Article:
In this context, a policy of collective self-defense is significant but only the latest step in the revision of Japanese security policy. Beijing’s bluster and bullying are foolishly making Abe’s agenda of sweeping away the remnants of the Yoshida Doctrine much easier. One sees Abe’s goals of a tighter U.S.-Japan alliance and an activist foreign policy in the recent establishment of a National Security Council, legislation to strengthen control of state secrets, repeal of restrictions on exporting weapons and sharing of military-related technology, formulation of long-term strategic priorities, and reworking of defense guidelines to enhance U.S.-Japan military cooperation and interoperability.
Establishment of collective self-defense will inevitably take some political shoving and hauling. The pace of change will depend on many factors, including the success of Abe’s economic reforms, known as Abenomics, and his own political strength. Nevertheless, even among the opposition parties there is considerable support for reinterpretation. Popular support for the Japan Self-Defense Forces as well as for the U.S.-Japan alliance, as a result of their role in the response to the recent earthquake disasters, is at record levels. A consensus is steadily emerging. While the Liberal Democratic Party’s coalition partner, the New Komeito Party, will have to be accommodated by some qualifications that will limit the exercise of collective self-defense to areas that directly affect Japanese national security, Abe (like other strong prime ministers) will lean on the bureaucrats in the Cabinet Legal Bureau. The bureau will eventually issue a “clarification” providing much greater latitude for defense cooperation as well as for relatively unfettered participation of the Self-Defense Forces in UN peacekeeping operations. For the alliance, Japan will offer much more logistical support and cooperation in intelligence, surveillance, reconnaissance, and cyberwarfare. Many laws that presently ban aspects of collective self-defense will have to be amended to institute these changes.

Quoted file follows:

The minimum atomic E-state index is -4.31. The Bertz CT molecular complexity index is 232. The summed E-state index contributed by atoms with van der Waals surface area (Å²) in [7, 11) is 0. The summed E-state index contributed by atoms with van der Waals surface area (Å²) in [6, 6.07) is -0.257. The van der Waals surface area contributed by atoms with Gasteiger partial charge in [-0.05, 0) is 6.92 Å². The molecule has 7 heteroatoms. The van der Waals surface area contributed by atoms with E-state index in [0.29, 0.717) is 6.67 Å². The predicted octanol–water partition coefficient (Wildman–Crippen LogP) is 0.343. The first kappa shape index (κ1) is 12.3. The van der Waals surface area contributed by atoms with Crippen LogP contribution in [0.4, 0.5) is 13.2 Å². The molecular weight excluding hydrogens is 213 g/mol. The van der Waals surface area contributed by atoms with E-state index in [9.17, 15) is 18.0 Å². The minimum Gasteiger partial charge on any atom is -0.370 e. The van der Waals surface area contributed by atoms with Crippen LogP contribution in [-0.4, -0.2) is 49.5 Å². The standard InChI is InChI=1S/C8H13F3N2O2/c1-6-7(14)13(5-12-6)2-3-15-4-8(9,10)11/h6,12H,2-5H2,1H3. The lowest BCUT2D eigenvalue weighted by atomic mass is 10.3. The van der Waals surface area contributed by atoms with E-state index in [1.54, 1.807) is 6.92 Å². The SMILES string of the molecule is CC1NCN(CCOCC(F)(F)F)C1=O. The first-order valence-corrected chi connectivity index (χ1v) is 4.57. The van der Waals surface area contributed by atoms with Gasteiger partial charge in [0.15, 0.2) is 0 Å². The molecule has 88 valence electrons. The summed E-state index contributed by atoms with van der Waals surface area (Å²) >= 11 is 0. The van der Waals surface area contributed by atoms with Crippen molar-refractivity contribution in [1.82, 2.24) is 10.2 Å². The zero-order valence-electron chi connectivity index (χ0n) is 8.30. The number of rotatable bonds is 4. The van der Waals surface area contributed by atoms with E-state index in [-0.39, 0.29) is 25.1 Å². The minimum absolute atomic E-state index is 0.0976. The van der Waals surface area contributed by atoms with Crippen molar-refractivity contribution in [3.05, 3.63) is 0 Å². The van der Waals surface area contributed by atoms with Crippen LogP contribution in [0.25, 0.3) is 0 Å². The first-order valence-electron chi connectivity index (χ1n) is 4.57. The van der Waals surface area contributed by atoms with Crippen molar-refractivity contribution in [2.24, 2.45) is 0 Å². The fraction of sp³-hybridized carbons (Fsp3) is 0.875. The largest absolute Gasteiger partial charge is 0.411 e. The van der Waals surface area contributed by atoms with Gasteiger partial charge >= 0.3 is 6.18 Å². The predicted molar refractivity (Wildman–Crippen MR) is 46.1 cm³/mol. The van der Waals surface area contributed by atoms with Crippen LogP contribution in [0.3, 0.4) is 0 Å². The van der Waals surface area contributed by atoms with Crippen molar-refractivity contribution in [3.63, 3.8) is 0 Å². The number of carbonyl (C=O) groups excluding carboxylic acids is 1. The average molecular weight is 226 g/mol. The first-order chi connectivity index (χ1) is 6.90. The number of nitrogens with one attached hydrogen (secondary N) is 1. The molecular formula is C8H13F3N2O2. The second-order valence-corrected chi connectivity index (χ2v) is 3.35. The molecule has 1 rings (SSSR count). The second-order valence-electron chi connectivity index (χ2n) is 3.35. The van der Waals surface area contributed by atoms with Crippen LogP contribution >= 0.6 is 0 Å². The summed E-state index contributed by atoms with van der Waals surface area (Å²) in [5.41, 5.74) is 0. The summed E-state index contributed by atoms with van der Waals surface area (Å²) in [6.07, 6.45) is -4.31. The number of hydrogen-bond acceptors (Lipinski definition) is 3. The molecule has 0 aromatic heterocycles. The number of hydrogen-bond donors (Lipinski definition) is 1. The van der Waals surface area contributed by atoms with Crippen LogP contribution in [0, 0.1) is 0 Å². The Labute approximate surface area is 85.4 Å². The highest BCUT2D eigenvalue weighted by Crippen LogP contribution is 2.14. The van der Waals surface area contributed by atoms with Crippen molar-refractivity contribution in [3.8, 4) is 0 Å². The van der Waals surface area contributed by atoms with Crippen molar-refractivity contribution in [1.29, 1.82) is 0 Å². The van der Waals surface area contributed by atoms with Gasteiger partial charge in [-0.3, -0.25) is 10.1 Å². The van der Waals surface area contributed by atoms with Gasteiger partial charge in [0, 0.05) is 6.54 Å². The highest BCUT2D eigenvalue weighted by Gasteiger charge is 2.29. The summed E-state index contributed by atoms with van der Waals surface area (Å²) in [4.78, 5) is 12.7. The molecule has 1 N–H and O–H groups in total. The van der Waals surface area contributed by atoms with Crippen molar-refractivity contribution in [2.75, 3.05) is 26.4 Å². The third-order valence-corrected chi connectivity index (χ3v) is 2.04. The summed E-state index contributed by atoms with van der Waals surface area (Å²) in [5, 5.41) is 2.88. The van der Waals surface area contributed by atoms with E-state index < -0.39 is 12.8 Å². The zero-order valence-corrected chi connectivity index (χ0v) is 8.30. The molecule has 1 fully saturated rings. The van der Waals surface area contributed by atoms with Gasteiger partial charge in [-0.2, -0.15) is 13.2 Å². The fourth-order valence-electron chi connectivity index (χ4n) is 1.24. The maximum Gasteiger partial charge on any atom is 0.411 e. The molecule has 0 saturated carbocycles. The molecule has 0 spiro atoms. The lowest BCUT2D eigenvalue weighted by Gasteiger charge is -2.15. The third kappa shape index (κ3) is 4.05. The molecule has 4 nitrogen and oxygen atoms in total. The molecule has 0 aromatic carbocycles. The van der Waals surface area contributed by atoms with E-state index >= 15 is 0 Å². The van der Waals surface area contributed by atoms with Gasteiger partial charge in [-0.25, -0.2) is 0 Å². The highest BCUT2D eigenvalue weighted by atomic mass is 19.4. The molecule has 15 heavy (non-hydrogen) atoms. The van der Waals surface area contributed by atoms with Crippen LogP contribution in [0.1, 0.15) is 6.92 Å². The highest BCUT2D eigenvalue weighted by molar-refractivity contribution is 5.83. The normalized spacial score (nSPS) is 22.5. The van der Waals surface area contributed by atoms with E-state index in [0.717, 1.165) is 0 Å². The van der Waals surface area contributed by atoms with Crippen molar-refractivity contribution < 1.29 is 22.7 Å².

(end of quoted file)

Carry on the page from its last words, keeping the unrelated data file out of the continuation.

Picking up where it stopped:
What is less clear is the aspect of Abe’s agenda that seeks greater autonomy in its foreign policymaking. Throughout the postwar period, Japan has occupied a uniquely subordinate position in the American world order. The result of unconditional surrender, occupation, and an imposed alliance, subordinate independence has compelled Japanese deference to American hegemony. The cost of such deference to national self-respect has been considerable. Although not openly revealed, the recovery of a more autonomous foreign policy is fundamental to Abe’s agenda. The hegemonic alliance was intended to achieve a double containment: containment of Communist expansion, but also containment of Japan. The United States did not want an independent Japanese rearmament or a Japan that might tilt toward neutrality in the Cold War. While the immediate goal of adopting an interpretation to allow collective self-defense is to bring about a tighter U.S.-Japan alliance, the larger goals of the foreign policy revolution now underway are not yet clear. Historically, modern Japan has always adapted to the perceived changes in the international order. Today, that structure is changing with the rise of an assertive China, the travails of the U.S.-led world order, and the increasing likelihood of a multipolar order in its place. In this context, the long-term goals of Abe remain unclear as he has yet to articulate a vision of what a more independent Japan would seek.
Kenneth B. Pyle is the Henry M. Jackson Professor of History and Asian Studies at the University of Washington and Founding President of The National Bureau of Asian Research.
The NBR Analysis Brief provides commentary on the Asia-Pacific from leading scholars and experts. The views expressed are those of the author.